For hedge accounting to be used, a company must anticipate that the hedge will be highly effective in offsetting for changes in the value of the hedged item or changes in cash flows connected to the hedged item.

After the hedge is in place, it must practically be highly effective to continue the use of hedge accounting.

Effectiveness tests can be based on changes in the value of the complete hedged instrument or can omit changes in the value related to course of time. For example, futures and forward prices can be viewed as the total of the current spot price plus a forward discount or premium. The change in forward discount or premium is unrelated to any changes in an item where futures are used to hedge, so a valid approach is to exclude the changes in discount or premium from the measurement of hedge effectiveness. In this case, hedge effectiveness would be evaluated by comparing changes in the spot rate component of futures prices to changes in the value of the hedged item.

Accordingly, the company must select a method to measure the portion of the change in the value of the derivative intended to offset changes in the hedged exposure and to evaluate hedge effectiveness (1) at the inception of the hedge and (2) on an ongoing basis while the hedge is in place

The Financial Accounting Standards Board issued on November 6, 2008 an exposure draft of the proposed amendment of FASB Statement No. 133.

This proposed Statement would amend the hedge effectiveness guidance in Statement 133 to no longer require (a) that a hedging relationship be highly effective, (b) a quantitative assessment of the effectiveness of a hedging relationship, or (c) ongoing effectiveness testing.

This proposed Statement would require that a hedging relationship be “reasonably effective” and not “highly effective”. The Board decided to amend the hedge effectiveness specifications in Statement 133 to diminish the complication of qualifying for hedge accounting, make it simpler for entities to regularly execute hedge accounting, and furnish comparability and uniformity in financial statement results.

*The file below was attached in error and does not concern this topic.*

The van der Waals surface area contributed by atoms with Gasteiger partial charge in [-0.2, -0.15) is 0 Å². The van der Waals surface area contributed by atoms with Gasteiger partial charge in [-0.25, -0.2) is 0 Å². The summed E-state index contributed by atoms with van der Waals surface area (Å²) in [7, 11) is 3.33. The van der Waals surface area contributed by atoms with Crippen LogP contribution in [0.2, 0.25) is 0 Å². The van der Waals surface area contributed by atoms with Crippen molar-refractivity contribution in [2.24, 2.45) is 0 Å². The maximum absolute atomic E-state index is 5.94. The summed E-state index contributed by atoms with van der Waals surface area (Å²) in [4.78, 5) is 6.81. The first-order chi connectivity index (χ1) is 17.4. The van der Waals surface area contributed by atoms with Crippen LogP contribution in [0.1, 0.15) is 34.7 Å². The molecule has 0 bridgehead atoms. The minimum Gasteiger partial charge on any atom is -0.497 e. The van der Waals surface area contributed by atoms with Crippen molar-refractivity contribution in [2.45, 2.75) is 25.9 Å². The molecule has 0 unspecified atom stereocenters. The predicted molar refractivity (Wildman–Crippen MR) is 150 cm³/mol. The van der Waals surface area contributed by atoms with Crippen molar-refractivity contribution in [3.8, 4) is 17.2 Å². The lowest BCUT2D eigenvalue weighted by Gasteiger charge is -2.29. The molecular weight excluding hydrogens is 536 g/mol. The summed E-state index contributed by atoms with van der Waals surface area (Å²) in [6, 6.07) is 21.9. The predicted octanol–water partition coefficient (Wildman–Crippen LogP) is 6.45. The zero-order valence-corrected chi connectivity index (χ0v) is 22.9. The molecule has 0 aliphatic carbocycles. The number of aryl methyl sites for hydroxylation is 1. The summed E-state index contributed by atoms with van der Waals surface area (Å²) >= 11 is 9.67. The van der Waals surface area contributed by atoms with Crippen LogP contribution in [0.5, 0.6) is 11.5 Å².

It would also require a qualitative assessment of the hedging relationship’s effectiveness at inception of the hedging relationship and only in specific conditions, would require a quantitative assessment to illustrate that changes in fair value of the hedging instrument are anticipated to be reasonably effective in offsetting changes in fair value of the hedged item or variability in cash flows of the hedged transaction.

Finally, entities after inception of the hedging relationship would need to qualitatively or quantitatively reevaluate effectiveness only if incidents evoke that the hedging relationship may no longer be reasonably effective (FASB Exposure Draft amendment of SFAS No. 133, 2008).

Methods of Testing Hedge Effectiveness

As Trombley (2003) states, the hedge must be expected to be highly effective in achieving gains and losses that offset gains and losses on the hedged risk at the inception of the hedge.

The two acceptable approaches for assessing expected effectiveness are “critical terms analysis” and “statistical analysis”.

Critical term analysis assesses the critical terms including the nature of the underlying, the notional amount of the derivative, and the actual amount of the hedged item, the delivery date, and the settlement date. If the critical terms of the hedged item and the hedging instrument match, effective hedging can reasonably be assumed.

If critical terms analysis fails because the critical terms of the hedged item and the hedging instrument do not match, the alternative is statistical analysis (regression).

There are two primary methods of testing the hedging effectiveness of forwards, futures, and swaps when the critical terms of the hedging derivative and the hedged item are not identical: (1) “the dollar-offset method”, and (2) the “regression method”

Dollar-Offset Method: Determines that the dollar-offset method evaluates the fair value or cash flow changes of the hedged item and the derivative. The change in the value of the derivative closely counteracts the change in the value of the hedged item under a highly effective hedge.

Consequently, in a highly effective hedge the ratio of the lump sum of the intermittent changes in the value of the derivative and the hedged item would equal one “after multiplying the ratio by negative one to adjust for the two sums having opposite signs in a hedging relationship”.

Trombley (2003) explains that the cumulative dollar-offset method has emerged as a standard practice and it calculates the delta ratio on a quarterly basis using cumulative changes in the value of requires the derivative and the value of the hedged item.